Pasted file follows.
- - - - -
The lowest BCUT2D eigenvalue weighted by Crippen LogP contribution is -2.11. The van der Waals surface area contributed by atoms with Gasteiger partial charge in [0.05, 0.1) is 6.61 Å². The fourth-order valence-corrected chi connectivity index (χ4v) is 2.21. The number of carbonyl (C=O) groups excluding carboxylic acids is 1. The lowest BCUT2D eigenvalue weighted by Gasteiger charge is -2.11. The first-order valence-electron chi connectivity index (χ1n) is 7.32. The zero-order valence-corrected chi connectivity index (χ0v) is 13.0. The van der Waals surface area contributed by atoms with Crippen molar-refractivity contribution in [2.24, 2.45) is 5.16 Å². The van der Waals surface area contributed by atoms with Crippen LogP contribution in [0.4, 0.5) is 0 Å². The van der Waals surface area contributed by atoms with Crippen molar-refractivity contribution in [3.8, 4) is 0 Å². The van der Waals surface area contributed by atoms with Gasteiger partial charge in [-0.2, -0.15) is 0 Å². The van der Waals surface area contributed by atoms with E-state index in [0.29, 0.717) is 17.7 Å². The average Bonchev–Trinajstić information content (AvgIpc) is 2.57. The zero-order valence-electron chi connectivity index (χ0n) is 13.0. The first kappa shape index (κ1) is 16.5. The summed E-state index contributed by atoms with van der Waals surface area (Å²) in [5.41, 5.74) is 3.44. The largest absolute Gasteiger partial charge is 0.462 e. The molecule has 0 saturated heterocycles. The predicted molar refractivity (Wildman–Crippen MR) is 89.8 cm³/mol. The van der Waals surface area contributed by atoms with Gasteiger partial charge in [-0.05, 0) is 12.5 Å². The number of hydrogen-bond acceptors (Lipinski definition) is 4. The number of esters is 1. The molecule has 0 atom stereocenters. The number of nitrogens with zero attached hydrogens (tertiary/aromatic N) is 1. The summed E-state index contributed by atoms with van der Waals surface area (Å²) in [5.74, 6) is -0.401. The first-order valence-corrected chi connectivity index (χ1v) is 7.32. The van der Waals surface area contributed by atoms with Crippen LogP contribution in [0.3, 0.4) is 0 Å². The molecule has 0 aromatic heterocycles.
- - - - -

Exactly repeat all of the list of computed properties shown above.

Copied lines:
The lowest BCUT2D eigenvalue weighted by Crippen LogP contribution is -2.11. The van der Waals surface area contributed by atoms with Gasteiger partial charge in [0.05, 0.1) is 6.61 Å². The fourth-order valence-corrected chi connectivity index (χ4v) is 2.21. The number of carbonyl (C=O) groups excluding carboxylic acids is 1. The lowest BCUT2D eigenvalue weighted by Gasteiger charge is -2.11. The first-order valence-electron chi connectivity index (χ1n) is 7.32. The zero-order valence-corrected chi connectivity index (χ0v) is 13.0. The van der Waals surface area contributed by atoms with Crippen molar-refractivity contribution in [2.24, 2.45) is 5.16 Å². The van der Waals surface area contributed by atoms with Crippen LogP contribution in [0.4, 0.5) is 0 Å². The van der Waals surface area contributed by atoms with Crippen molar-refractivity contribution in [3.8, 4) is 0 Å². The van der Waals surface area contributed by atoms with Gasteiger partial charge in [-0.2, -0.15) is 0 Å². The van der Waals surface area contributed by atoms with E-state index in [0.29, 0.717) is 17.7 Å². The average Bonchev–Trinajstić information content (AvgIpc) is 2.57. The zero-order valence-electron chi connectivity index (χ0n) is 13.0. The first kappa shape index (κ1) is 16.5. The summed E-state index contributed by atoms with van der Waals surface area (Å²) in [5.41, 5.74) is 3.44. The largest absolute Gasteiger partial charge is 0.462 e. The molecule has 0 saturated heterocycles. The predicted molar refractivity (Wildman–Crippen MR) is 89.8 cm³/mol. The van der Waals surface area contributed by atoms with Gasteiger partial charge in [-0.05, 0) is 12.5 Å². The number of hydrogen-bond acceptors (Lipinski definition) is 4. The number of esters is 1. The molecule has 0 atom stereocenters. The number of nitrogens with zero attached hydrogens (tertiary/aromatic N) is 1. The summed E-state index contributed by atoms with van der Waals surface area (Å²) in [5.74, 6) is -0.401. The first-order valence-corrected chi connectivity index (χ1v) is 7.32. The van der Waals surface area contributed by atoms with Crippen LogP contribution in [0.3, 0.4) is 0 Å². The molecule has 0 aromatic heterocycles.